wayne butane breaks the silence
interview by Chrissy Taylor
AUTO12
spring 2001

After a two year absence from the home taping scene, the notorious Wayne Butane is back with a new CD, entitled Meat Cannon. In his first published interview ever, he sat down with me and spilled the beans…

FOR THE BENEFIT OF ANYONE WHO HASN'T HEARD IT BEFORE, DESCRIBE YOUR WORK.
I'm not really sure I know how to describe it. Other people have called it "an audio Rorschach test". Someone said it was like being on drugs without the drugs. I like that one. But if that's the case, I wonder what it sounds like if you actually are on drugs? Anyway, I take little bits of sound, music, spoken words, odd noises, or whatever, and assemble them into sound collages. Whenever you tell someone that you do sound collage, generally their eyes glaze over and roll back in their heads. Most people think "artsy-fartsy" when they think of sound collages. In the wrong hands they can be the most dry, boring things in the world. I've heard some awful ones. I wanted to make humorous ones that would appeal to people who normally don't like that sort of thing. At the same time, I didn't want it to be all little comedy bits, so I put in weird and interesting sounds and noises too.

WHEN DID WAYNE BUTANE BEGIN?
What's my origin? Well, when I was a kid I had a cheap little tape recorder and I spent hours making tapes of sounds around the house and in the back yard. The microphone had an ON/OFF switch on the side and when I switched it off and on real fast, it distorted the recording and made strange sounds. I wish I had some of those tapes now. They would definitely turn up on my current work. Another early influence was a record called "The Flying Saucer" by Bill Buchanan and Dickie Goodman, where they would ask a question and the answer was a line taken from a popular song. The origin of modern sampling.

YOU DEDICATED ONE OF YOUR TAPES TO THE MEMORY OF DICKIE GOODMAN.
Yeah, he was an innovator. He made some great records, although the earliest ones are the best. They're more chaotic, not just song bites but strange noises, backward voices, sped-up chippmunk voices, rather than thestandard question-and-answer style that he fell into in later years. The best record is the follow-up to "The Flying Saucer", called "Buchanan And Goodman On Trial", which is actually about all the lawsuits they got into for using bits of other people's records.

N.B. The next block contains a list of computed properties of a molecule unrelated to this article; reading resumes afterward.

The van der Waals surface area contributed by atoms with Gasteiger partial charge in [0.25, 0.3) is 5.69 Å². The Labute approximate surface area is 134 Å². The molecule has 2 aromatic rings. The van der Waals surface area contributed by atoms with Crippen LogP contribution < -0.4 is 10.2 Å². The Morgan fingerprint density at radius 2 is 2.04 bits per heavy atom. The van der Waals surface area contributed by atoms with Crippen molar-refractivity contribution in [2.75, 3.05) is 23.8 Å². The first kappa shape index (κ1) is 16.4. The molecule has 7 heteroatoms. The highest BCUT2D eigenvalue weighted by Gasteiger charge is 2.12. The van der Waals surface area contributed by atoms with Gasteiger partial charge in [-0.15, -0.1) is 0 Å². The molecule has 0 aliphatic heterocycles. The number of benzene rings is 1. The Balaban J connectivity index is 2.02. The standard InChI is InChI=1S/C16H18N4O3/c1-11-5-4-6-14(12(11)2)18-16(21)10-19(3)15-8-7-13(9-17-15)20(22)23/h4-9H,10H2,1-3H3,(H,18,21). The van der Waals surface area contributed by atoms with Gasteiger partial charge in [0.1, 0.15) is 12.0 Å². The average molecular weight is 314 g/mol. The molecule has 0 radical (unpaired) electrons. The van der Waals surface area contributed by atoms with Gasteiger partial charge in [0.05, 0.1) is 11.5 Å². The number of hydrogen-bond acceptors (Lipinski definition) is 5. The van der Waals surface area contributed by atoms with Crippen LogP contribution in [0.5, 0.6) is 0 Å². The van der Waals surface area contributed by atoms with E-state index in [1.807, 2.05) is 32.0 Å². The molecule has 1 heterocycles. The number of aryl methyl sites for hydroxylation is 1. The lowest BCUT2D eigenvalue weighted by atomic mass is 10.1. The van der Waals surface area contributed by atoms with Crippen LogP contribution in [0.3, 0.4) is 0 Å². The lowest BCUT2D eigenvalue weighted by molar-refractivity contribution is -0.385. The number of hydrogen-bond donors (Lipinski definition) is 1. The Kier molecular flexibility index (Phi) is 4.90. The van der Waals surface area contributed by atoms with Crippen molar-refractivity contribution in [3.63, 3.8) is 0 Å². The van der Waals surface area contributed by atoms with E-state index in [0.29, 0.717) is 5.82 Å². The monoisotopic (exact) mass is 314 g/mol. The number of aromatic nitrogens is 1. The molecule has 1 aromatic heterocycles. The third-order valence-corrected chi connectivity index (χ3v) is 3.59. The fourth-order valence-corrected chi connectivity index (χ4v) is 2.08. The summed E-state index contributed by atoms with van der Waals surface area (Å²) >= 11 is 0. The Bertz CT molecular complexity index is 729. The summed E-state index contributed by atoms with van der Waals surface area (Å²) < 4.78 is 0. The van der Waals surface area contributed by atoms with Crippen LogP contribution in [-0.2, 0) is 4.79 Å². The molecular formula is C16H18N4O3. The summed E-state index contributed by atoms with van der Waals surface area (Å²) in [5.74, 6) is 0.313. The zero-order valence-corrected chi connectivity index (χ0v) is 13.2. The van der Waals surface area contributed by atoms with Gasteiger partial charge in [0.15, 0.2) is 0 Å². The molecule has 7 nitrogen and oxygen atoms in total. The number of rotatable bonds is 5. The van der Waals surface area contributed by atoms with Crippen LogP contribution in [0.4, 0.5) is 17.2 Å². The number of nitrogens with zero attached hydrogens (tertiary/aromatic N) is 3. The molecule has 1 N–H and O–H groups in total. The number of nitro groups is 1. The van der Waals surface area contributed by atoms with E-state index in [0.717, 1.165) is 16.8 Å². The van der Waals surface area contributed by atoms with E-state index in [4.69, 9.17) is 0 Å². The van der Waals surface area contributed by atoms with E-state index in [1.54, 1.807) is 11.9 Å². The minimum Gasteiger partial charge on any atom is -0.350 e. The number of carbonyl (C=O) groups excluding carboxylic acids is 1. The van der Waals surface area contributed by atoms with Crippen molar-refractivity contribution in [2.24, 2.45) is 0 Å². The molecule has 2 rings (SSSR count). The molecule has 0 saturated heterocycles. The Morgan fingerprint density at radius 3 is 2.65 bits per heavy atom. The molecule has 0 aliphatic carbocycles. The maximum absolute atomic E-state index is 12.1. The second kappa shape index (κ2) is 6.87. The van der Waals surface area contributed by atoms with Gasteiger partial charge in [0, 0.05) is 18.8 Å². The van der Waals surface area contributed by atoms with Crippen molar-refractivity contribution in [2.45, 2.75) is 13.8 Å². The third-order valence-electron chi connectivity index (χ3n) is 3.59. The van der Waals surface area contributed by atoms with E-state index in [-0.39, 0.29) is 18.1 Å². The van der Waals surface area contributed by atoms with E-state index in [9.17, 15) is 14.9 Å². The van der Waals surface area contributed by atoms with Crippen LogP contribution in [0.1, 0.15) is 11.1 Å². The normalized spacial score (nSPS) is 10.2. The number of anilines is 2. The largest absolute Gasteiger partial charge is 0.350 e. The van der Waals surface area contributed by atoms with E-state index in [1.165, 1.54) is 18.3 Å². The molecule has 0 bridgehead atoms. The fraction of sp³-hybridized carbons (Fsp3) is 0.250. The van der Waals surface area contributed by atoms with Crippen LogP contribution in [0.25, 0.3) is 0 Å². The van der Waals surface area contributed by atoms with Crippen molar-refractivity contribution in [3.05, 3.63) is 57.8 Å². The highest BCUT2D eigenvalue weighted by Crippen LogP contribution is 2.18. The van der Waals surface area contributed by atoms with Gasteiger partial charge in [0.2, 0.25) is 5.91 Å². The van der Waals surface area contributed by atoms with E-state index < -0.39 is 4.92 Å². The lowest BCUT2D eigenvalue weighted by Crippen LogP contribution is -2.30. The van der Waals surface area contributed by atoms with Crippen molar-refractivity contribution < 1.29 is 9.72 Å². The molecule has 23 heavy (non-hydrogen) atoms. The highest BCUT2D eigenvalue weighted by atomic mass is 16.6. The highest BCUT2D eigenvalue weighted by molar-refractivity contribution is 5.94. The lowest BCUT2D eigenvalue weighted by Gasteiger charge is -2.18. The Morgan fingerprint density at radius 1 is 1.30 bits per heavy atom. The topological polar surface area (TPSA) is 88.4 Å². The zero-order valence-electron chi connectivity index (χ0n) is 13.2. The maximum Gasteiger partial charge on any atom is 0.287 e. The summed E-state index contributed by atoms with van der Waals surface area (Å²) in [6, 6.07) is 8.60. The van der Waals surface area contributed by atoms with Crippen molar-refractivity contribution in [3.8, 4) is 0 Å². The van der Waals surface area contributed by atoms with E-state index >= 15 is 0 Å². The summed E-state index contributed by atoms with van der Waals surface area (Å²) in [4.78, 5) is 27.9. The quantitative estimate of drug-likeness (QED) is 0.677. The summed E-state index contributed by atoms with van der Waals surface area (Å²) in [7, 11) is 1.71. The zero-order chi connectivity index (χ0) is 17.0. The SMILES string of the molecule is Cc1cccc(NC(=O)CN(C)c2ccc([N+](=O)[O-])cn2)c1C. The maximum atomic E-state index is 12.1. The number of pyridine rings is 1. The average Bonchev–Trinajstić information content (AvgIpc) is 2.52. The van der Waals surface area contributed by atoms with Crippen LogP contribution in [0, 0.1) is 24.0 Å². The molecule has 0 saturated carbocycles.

WHAT HAPPENED TO THEM?
They were found not guilty, a precedent that's often cited in sampling cases to this day.

WHAT KIND OF EQUIPMENT DO YOU USE?
Anything that will serve the purpose. I have a four-track, a cassette deck, a reel-to-reel, two CD players and a turntable hooked up to a mixer. That's the core of my set-up, nothing real fancy. I'll also use a VCR, a little Radio Shack reverb unit, and whatever new junk I find at the swap meet. I like gimmicky gadgets and toys, little Casio sampling keyboards, things like that.

YOU DON'T USE ANY COMPUTERS?
No, but my friend Ted is trying to nudge me in that direction. I just don't know if I could ever use a computer to do an entire tape. There are a few things I want to do that will require a computer but they're just small
bits that I can't do any other way.

HOW DO YOU EDIT? DO YOU PHYSICALLY CUT THE TAPE?
Ordinarily, no. But I have done that on occasion. I heard the story about when The Beatles were recording "For The Benefit Of Mr. Kite", and George Martin took a tape of a calliope and cut it up into foot long strips, tossed it in the air, and reassembled it randomly. I had to do that myself to see what would happen.

HOW DID IT WORK?
Not very well. It was hard to tell which side of the tape went up and which side went down. But at least I had the experience of trying it. Anyway, mostly I edit my tapes together either on a four-track or just using the
"pause" key on a cassette deck. You have to use the older ones though, the ones with the big, sturdy metal keys. The decks they make today don't work the same way. They're mostly crap. I won't say which brand is my favorite, because every so often I see one on eBay and I can snag it pretty cheap. I don't need any competition outbidding me.

DESCRIBE YOUR CREATIVE PROCESS.
I sit down with a stack of records, a stack of CDs and a stack of tapes and mix and match until things begin to fit together. It can take a few seconds or it can take hours. Sometimes nothing works. That's when you go and do something else.

YOU DON'T WRITE ANYTHING OUT OR PLAN IN ADVANCE?
I have a notebook that I jot ideas down in whenever I think of something, but mostly everything is done seat-of-the-pants style. It's pretty weird how things just seem to fall together sometimes.